Risk & Insurance
A guide to Professional Indemnity for your small business (2021)
Professional Indemnity Insurance Explained
Last updated 01 Jul 2021

If you’re in the business of providing advice, you probably have some expertise that your clients highly value. Whether you’re a real estate agent, accountant, or an allied health professional, providing your clients with best in class service is your top priority.

However, when your business involves providing advice, there is always a likelihood of this advice being misinterpreted or wrong. If a client does misunderstand your advice or you provide the wrong advice, and the client consequently suffers a financial loss (or, in the case of health professionals, suffers an injury), they may take legal action against you, potentially leading to costly legal fees for you, as well as potential compensation to pay. This is why Professional Indemnity Insurance exists – it is designed to help protect businesses that provide advice against the financial hardships of having professional negligence claims brought against them. Let’s take a look at Professional Indemnity Insurance in more detail, what it covers and how it can help your small business.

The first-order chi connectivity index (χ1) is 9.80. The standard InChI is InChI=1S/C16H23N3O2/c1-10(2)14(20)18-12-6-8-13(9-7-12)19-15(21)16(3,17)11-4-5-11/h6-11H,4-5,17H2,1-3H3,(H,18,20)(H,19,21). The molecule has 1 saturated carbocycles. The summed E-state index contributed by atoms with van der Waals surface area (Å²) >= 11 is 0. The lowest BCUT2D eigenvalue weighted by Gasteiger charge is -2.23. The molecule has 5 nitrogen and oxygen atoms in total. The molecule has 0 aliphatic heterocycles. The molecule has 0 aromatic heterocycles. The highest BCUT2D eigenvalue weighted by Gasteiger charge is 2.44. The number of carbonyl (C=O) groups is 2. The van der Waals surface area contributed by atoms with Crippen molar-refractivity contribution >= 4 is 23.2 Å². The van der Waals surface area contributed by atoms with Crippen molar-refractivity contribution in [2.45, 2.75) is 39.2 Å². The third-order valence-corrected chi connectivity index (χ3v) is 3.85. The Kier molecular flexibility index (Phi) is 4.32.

What is Professional Indemnity Insurance?

Professional Indemnity Insurance is designed to help cover you and your business in the event a client alleges professional negligence and takes legal action against you. In other words, where clients claim your service or advice caused them financial loss, and sue you for compensation and/or damage. As rare as this type of situation might seem, it is something that can happen to even the most cautious of professionals. To demonstrate how these allegations of negligence might come about, here are some examples of claims against Aon clients, from 3 different professions: